Date of Award

1996

Document Type

Dissertation

Degree Name

Doctor of Philosophy (PhD)

Department

Education

First Advisor

Earl H. Cheek, Jr

Abstract

The purpose of the present study was to determine the effects of two levels of instructional treatment on sixth graders' ability to solve mathematical story problems. The two levels of instructional treatment were instruction in the use of graphic organizers in conjunction with specific analytic reading skills and instruction in specific analytic reading instruction alone. These were compared to the absence of either treatment. The steady decline in students' scores on measures of ability to read and solve story problems over the past decade prompted research in three sixth-grade public school classes in northeast Louisiana. The study employed an experimental/control, three-group design. Analysis of covariance (ANCOVA) was used to adjust for any intact group mean differences. The Tukey (HSD) ad hoc comparison was applied to those results. The independent variable was instructional treatment. The Story Problems Test, an instrument developed and pilot-tested by the investigator, was the criterion measure for the study. The covariate was the achievement scores derived from the preadministration of the instrument and the dependent variable was the postadministration achievement scores that measured the effects of the treatments. Instruction in the use of graphic organizers in conjunction with analytic reading skills resulted in significantly higher ($p < .05)$ adjusted post-mean scores when compared to the group that received no treatment. There was no significant difference between the adjusted post-mean scores of students instructed in utilization of graphic organizers and analytic reading skills when compared to those instructed in analytic reading skills alone. A significant difference $(p < .05)$ was found between those students instructed in analytic reading skills as compared to those who received no treatment. There was no significant difference in the relationship between specific reading ability and problem solving ability and between computation and problem solving ability as measured by the subtests of the Story Problems Test. The findings of this study support the notion that instruction in specific analytic reading skills (with or without graphic organizers) improves students' ability to solve story problems.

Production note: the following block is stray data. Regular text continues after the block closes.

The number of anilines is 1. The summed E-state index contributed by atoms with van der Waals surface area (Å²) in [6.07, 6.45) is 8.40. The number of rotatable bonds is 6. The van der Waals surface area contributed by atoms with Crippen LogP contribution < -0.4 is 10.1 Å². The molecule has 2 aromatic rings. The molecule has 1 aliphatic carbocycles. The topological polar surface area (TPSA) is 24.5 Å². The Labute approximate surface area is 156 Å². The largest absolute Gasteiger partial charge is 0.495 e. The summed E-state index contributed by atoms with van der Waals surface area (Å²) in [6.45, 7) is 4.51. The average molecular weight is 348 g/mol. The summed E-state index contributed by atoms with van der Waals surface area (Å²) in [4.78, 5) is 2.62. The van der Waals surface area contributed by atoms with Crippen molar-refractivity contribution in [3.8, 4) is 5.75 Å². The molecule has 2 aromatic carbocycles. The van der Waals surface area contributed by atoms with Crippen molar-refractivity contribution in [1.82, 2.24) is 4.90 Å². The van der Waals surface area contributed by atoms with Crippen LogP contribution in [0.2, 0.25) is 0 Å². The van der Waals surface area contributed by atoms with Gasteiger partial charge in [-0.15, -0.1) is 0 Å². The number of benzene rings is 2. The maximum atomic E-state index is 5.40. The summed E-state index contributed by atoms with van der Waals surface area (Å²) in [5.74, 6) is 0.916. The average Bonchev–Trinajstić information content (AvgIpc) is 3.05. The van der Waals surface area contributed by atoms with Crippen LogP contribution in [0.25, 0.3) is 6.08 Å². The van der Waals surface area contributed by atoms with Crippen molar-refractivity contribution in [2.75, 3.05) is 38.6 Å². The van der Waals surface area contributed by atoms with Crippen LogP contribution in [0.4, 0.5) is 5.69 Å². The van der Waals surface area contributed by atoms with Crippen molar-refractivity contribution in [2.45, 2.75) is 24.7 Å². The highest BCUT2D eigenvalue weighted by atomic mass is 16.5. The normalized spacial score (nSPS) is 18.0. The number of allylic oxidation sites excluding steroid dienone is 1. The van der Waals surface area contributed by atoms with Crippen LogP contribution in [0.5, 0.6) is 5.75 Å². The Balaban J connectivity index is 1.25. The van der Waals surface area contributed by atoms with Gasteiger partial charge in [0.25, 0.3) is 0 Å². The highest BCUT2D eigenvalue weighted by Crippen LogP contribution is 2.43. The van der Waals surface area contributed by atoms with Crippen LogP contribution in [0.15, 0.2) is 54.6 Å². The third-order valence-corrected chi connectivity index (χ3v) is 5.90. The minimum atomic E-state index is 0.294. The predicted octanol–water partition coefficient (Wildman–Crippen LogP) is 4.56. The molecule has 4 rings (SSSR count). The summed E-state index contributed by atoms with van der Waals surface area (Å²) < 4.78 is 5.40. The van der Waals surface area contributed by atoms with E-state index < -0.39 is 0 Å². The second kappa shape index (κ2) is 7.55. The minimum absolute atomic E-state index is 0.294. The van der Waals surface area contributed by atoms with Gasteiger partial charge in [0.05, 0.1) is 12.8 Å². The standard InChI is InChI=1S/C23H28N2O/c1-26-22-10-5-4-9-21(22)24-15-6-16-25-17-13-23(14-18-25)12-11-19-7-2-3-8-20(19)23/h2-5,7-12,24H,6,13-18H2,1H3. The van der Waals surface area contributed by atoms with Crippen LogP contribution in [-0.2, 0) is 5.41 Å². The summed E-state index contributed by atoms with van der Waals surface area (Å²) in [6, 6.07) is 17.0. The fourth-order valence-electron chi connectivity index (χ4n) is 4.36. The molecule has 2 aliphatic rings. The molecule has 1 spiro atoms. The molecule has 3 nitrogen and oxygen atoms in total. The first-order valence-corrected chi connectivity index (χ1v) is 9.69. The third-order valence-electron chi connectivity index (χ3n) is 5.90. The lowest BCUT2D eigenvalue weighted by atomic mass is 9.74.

ISBN

9780591035155

Pages

146

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